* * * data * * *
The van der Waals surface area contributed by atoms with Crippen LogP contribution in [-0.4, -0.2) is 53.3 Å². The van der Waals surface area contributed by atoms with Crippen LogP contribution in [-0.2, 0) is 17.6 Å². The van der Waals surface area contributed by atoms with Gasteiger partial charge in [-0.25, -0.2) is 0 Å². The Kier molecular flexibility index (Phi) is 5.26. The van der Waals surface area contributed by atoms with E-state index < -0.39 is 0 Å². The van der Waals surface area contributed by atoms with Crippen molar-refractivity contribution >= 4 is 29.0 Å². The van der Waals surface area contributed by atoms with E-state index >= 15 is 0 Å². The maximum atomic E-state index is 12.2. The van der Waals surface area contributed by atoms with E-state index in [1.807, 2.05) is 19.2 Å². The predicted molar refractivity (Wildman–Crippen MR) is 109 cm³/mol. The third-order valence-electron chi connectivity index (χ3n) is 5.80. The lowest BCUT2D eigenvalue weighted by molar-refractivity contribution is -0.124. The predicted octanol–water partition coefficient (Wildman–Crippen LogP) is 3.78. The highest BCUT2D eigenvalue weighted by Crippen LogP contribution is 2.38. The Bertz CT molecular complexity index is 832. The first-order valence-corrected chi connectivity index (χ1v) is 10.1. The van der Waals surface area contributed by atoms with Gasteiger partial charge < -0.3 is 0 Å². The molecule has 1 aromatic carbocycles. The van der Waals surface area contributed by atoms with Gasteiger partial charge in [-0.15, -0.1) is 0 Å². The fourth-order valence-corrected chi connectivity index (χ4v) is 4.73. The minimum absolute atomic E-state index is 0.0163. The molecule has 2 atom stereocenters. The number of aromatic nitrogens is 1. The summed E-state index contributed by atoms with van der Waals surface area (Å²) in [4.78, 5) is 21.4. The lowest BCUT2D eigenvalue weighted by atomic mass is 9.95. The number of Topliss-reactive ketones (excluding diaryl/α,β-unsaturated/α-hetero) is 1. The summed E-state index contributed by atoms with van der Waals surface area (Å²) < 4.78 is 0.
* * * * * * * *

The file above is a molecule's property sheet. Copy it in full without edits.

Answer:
The van der Waals surface area contributed by atoms with Crippen LogP contribution in [-0.4, -0.2) is 53.3 Å². The van der Waals surface area contributed by atoms with Crippen LogP contribution in [-0.2, 0) is 17.6 Å². The van der Waals surface area contributed by atoms with Gasteiger partial charge in [-0.25, -0.2) is 0 Å². The Kier molecular flexibility index (Phi) is 5.26. The van der Waals surface area contributed by atoms with E-state index < -0.39 is 0 Å². The van der Waals surface area contributed by atoms with Crippen molar-refractivity contribution >= 4 is 29.0 Å². The van der Waals surface area contributed by atoms with E-state index >= 15 is 0 Å². The maximum atomic E-state index is 12.2. The van der Waals surface area contributed by atoms with E-state index in [1.807, 2.05) is 19.2 Å². The predicted molar refractivity (Wildman–Crippen MR) is 109 cm³/mol. The third-order valence-electron chi connectivity index (χ3n) is 5.80. The lowest BCUT2D eigenvalue weighted by molar-refractivity contribution is -0.124. The predicted octanol–water partition coefficient (Wildman–Crippen LogP) is 3.78. The highest BCUT2D eigenvalue weighted by Crippen LogP contribution is 2.38. The Bertz CT molecular complexity index is 832. The first-order valence-corrected chi connectivity index (χ1v) is 10.1. The van der Waals surface area contributed by atoms with Gasteiger partial charge < -0.3 is 0 Å². The molecule has 1 aromatic carbocycles. The van der Waals surface area contributed by atoms with Gasteiger partial charge in [-0.15, -0.1) is 0 Å². The fourth-order valence-corrected chi connectivity index (χ4v) is 4.73. The minimum absolute atomic E-state index is 0.0163. The molecule has 2 atom stereocenters. The number of aromatic nitrogens is 1. The summed E-state index contributed by atoms with van der Waals surface area (Å²) in [4.78, 5) is 21.4. The lowest BCUT2D eigenvalue weighted by atomic mass is 9.95. The number of Topliss-reactive ketones (excluding diaryl/α,β-unsaturated/α-hetero) is 1. The summed E-state index contributed by atoms with van der Waals surface area (Å²) < 4.78 is 0.